Magazine article Nation's Cities Weekly

Congress Seeks to Limit Legislating Federal Courts

Magazine article Nation's Cities Weekly

Congress Seeks to Limit Legislating Federal Courts

Article excerpt

Legislation has been introduced in the House of Representatives to reform the process of modifying and terminating consent decrees entered against states and local governments, as long called for by NLC.

The bill would give states and local entities the ability to petition to modify or terminate the decree after four years or a change in government.

Civil lawsuits filed against state and local governments often result in consent decrees--judicial orders resulting from agreements brokered between plaintiffs and the public officials being sued. These decrees are binding, legal agreements specifying how a particular problem will be remedied.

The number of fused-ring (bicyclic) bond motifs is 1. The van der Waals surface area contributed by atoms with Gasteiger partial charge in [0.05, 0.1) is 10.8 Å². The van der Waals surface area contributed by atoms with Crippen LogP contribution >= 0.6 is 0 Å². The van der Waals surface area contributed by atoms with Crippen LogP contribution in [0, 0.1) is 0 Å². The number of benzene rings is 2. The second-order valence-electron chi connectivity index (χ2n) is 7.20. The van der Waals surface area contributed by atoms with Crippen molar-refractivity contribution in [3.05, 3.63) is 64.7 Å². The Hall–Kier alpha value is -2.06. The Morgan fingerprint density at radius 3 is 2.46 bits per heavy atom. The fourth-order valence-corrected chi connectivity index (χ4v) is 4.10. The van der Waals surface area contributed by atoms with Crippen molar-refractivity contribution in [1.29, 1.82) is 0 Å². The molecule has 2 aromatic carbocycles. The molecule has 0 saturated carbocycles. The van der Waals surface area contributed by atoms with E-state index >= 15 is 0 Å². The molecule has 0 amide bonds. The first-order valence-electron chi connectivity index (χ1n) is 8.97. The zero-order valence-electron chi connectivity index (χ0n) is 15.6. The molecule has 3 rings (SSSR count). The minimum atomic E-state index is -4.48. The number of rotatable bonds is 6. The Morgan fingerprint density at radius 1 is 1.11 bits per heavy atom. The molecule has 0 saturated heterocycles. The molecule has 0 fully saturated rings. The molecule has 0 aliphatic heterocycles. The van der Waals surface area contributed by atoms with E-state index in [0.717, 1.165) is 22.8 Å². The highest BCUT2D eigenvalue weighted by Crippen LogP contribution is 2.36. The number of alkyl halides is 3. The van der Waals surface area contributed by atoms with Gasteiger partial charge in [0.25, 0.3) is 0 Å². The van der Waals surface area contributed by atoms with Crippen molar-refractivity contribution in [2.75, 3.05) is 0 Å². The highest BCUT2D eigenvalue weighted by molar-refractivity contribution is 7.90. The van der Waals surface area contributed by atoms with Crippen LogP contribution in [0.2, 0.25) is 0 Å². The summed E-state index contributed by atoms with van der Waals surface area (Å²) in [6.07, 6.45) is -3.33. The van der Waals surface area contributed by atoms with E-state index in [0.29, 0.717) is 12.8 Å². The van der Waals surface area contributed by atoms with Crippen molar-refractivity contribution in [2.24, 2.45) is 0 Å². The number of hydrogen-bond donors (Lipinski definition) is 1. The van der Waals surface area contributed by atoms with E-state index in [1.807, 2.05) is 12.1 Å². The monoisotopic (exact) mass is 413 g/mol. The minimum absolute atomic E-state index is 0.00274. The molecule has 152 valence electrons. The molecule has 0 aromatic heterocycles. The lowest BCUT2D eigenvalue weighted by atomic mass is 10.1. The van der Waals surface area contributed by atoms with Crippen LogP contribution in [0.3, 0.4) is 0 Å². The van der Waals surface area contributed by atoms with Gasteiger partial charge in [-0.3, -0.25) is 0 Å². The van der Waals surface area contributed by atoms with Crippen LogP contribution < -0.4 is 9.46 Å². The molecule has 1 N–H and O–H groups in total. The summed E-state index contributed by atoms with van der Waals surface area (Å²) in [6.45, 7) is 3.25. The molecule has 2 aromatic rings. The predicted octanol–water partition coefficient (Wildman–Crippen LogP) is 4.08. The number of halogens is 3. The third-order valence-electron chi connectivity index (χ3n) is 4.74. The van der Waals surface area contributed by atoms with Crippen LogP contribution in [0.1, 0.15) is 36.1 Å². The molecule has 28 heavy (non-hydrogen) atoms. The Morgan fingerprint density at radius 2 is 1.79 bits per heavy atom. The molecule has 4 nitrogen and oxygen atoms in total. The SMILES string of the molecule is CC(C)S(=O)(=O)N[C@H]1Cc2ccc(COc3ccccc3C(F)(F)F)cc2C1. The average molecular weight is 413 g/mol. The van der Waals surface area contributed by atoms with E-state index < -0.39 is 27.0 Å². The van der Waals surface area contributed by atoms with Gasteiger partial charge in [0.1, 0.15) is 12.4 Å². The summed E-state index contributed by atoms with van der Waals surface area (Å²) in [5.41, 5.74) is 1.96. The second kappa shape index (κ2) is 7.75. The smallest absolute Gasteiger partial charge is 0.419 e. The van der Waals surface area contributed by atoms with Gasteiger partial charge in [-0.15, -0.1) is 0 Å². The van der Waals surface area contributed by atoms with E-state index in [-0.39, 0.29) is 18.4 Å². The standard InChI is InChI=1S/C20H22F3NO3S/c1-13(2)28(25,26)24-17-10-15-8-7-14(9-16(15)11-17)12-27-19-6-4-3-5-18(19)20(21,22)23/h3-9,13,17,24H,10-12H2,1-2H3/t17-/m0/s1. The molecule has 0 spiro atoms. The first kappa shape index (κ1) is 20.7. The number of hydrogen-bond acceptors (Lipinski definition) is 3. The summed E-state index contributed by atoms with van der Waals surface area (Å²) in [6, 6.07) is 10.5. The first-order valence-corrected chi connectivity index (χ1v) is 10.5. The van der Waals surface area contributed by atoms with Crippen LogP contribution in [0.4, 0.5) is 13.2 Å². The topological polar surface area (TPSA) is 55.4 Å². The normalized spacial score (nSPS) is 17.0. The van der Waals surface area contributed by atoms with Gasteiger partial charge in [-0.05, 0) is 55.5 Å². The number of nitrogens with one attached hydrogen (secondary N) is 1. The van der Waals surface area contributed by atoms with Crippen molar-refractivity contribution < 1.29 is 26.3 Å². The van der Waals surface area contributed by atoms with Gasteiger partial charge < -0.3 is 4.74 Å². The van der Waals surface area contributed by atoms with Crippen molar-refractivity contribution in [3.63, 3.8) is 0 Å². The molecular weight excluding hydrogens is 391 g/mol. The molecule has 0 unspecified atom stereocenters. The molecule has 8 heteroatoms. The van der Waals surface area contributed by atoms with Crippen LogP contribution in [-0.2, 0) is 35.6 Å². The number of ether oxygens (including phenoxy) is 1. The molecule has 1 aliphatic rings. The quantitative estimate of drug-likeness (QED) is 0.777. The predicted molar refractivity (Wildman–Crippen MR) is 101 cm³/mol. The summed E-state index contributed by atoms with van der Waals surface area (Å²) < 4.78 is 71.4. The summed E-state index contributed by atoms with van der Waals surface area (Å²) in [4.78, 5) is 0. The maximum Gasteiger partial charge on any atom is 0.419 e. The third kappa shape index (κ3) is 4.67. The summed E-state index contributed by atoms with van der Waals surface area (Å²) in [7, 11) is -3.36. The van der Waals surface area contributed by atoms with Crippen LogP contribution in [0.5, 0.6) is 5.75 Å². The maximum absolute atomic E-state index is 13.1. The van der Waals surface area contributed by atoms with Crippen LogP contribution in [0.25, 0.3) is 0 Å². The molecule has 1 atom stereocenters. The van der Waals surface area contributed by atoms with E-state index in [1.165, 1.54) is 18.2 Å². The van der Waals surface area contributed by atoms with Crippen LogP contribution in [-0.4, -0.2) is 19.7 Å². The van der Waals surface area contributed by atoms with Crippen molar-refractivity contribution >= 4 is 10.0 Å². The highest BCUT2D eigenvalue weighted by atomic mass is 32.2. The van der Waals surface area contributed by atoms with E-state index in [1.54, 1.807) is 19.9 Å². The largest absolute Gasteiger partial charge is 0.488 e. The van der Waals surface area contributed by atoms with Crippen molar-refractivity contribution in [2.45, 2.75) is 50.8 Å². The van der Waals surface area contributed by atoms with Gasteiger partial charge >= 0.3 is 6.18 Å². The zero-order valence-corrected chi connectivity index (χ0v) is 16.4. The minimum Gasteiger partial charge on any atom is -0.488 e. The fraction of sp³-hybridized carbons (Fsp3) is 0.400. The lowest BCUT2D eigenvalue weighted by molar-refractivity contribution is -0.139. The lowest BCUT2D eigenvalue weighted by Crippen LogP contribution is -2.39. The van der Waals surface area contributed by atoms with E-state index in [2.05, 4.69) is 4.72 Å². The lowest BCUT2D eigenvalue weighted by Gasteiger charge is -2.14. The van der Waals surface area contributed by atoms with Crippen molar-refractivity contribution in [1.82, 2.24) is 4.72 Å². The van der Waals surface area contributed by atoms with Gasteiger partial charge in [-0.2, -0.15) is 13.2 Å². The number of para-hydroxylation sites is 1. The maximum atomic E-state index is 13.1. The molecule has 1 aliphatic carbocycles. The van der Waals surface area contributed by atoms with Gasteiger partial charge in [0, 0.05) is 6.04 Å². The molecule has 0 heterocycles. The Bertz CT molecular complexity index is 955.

Consent decrees, however, can remain in place for decades, locking in policies that were agreed to by officials who are no longer in office.

Newly elected officials often inherit overbroad or outdated consent decrees that limit their ability to govern and respond to the priorities and concerns of their constituents.

Existing procedures discourage current state and local governments from trying to modify or terminate those decrees.

Introduced by Rep. Jim Cooper (D-Tenn.), the Federal Consent Decree Fairness Act (H.R. 3041), applies to all but school desegregation federal court consent decrees involving a state or local government.

The bill provides a three-pronged approach:

* Creates "term limits" for consent decrees. After four years or after the local or state government official who provided consent leaves office (whichever comes sooner), a state or local government could ask the federal court to modify or vacate the decree. …

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